I read an amazing little book while I was in Florida called Philosophy For Life and Other Dangerous Situations: Ancient Philosophy for Modern Problems. I’ve read a bit on Socrates and Plato, but embarrassingly this book was the first time I paid any attention to Epicurus.
These days, we use the term “Epicurean” to describe luxury and decadence, especially related to food. And Epicurus did indeed think that pleasure was all that mattered and that the goal of life was to be happy. But his definition of pleasure is pretty much the complete opposite of how it is perceived today. He believed that pleasure came from enjoying SIMPLE pleasures, mostly philosophical and intellectual conversation among good friends. He wasn’t into orgies (of sex or food) or anything like it. He is purported to have owned only two outfits and to live on bread, olives, and sometimes cheese. He believed that most people think that these three things will bring happiness but in fact are dead-ends of happiness:
- wealth or professional status
- romantic love
- luxury goods
While he knew that the desire for luxurious ( in modern times it’s more of a game of super-tasting or hyper-palatable) food was natural, he felt that pursuing this desire was likely to lead one farther away from happiness than closer to it. And it’s this idea that has stuck with me, leading to many conversations with myself about the ethics and philosophy of our modern food culture. And frankly about my own relationship with food.
Epicurus was the first practitioner of Positive Psychology, it seems. The ideas he had are now mirrored in the idea of the hedonic treadmill in the social sciences. Seeking happiness through these physical pleasures is a never-ending exercise in futility. The more we seek out fine foods, the more fine foods we desire. We may experience a brief increase in happiness from the best tasting cheesecake we have ever had, but that does nothing for us in the long run. Surely we don’t stop seeking out an even BETTER cheesecake? The pleasure from the best cheesecake doesn’t last but instead leads us to seek out MORE. It’s the never-ending hedonic treadmill.
The same is true for luxury goods. The more you have, the more you want. And the more you have, the more you fear losing it. A happy life cannot come out of that kind of stress and worry, which is why Epicurus lived simply. The good life and true happiness come from CALM, which is achieved by not being attached to status, to your possessions, or to the quest for higher and higher levels of physical arousal or pleasure.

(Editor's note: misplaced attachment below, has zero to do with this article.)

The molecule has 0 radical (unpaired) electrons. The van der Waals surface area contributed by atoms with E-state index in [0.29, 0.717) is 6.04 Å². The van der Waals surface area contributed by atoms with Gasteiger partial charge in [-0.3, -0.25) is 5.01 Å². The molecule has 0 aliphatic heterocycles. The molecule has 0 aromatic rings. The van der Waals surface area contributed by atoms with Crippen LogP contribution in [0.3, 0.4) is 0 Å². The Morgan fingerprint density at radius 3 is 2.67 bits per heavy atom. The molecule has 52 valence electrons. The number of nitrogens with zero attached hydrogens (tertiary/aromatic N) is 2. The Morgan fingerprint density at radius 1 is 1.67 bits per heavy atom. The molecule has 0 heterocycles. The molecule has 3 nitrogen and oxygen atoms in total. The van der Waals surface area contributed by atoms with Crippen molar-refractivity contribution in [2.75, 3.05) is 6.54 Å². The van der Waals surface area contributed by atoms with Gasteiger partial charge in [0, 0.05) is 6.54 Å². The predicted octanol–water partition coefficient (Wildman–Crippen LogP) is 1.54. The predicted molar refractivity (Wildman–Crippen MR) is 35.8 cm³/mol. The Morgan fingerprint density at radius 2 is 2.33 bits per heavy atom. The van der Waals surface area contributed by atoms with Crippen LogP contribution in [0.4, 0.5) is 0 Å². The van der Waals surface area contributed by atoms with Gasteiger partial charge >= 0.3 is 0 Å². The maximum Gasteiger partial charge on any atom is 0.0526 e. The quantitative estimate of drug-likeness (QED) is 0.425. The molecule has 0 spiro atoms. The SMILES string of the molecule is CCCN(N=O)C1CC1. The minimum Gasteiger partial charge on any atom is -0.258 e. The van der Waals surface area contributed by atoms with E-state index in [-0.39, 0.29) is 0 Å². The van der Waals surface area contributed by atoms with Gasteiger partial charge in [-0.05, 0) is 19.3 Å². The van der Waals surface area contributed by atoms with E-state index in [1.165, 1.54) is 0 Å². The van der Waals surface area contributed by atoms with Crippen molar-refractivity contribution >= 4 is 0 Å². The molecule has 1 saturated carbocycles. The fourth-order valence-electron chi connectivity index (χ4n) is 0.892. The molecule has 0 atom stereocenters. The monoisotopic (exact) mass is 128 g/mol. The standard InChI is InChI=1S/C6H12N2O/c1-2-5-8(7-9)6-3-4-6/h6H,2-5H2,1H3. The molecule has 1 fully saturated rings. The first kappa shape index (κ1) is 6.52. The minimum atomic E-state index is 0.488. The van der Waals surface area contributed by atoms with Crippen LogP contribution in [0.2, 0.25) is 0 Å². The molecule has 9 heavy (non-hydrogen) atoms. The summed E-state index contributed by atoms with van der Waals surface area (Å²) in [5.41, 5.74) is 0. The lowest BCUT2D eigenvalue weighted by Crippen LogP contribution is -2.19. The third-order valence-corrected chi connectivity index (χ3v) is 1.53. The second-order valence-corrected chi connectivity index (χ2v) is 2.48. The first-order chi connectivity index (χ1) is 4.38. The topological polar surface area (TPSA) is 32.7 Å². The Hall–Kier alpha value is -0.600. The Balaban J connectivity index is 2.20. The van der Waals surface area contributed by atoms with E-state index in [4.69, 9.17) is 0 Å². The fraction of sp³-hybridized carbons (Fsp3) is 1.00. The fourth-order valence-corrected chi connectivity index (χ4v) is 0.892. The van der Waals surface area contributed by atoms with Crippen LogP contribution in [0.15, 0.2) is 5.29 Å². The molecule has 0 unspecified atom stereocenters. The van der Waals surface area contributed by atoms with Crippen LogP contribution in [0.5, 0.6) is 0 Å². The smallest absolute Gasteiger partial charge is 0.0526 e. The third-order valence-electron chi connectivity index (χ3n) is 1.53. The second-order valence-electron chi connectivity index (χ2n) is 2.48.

So think about this in the context of our relationship with food. It’s considered refined and sophisticated to be a foodie or into molecular gastronomy but is that really any different from being addicted to fast food or packaged goods that are scientifically designed to be hyper-palatable? Both are concerned with the pleasures that come from food and seek out more and more pleasurable experiences. Perhaps both of them are problematic relationships to food. Maybe approaching food from a minimalist, simplistic point of view is best. What SIMPLE foods are wonderful all on their own? I can think of so many! A steak cooked with nothing but salt and pepper. A fresh strawberry. Dark chocolate. A carrot just pulled from the ground. And of course bacon! These are the simplest of pleasures and cannot be improved upon, so why aren’t they enough? I think we each need to ask that question of ourselves.
The Capsule Kitchen Challenge has inspired these thoughts as well as Epicurus. Anything that I desire outside of my list of 33 foods is perhaps best left ignored if my goal is happiness, not transient hedonic pleasure. I also recently spent a day absorbed in stories of folks who follow a zero carb diet, most of whom exist solely on beef, with perhaps some dairy and eggs. They are all happy as can be without the endless food choices the rest of us cling to. Perhaps, as Epicurus would suggest, they are happier.
A diet of nothing but steak isn’t for me, but a simple diet of simple foods certainly is, as it is a simply extension of my desire for a simpler, less cluttered life. Epicurus and the Capsule Kitchen Challenge opened my eyes to my own attachment to novelty and “new” when it comes to food, and it’s been a great lesson for me as I work on simplifying my life and reducing mental and physical clutter.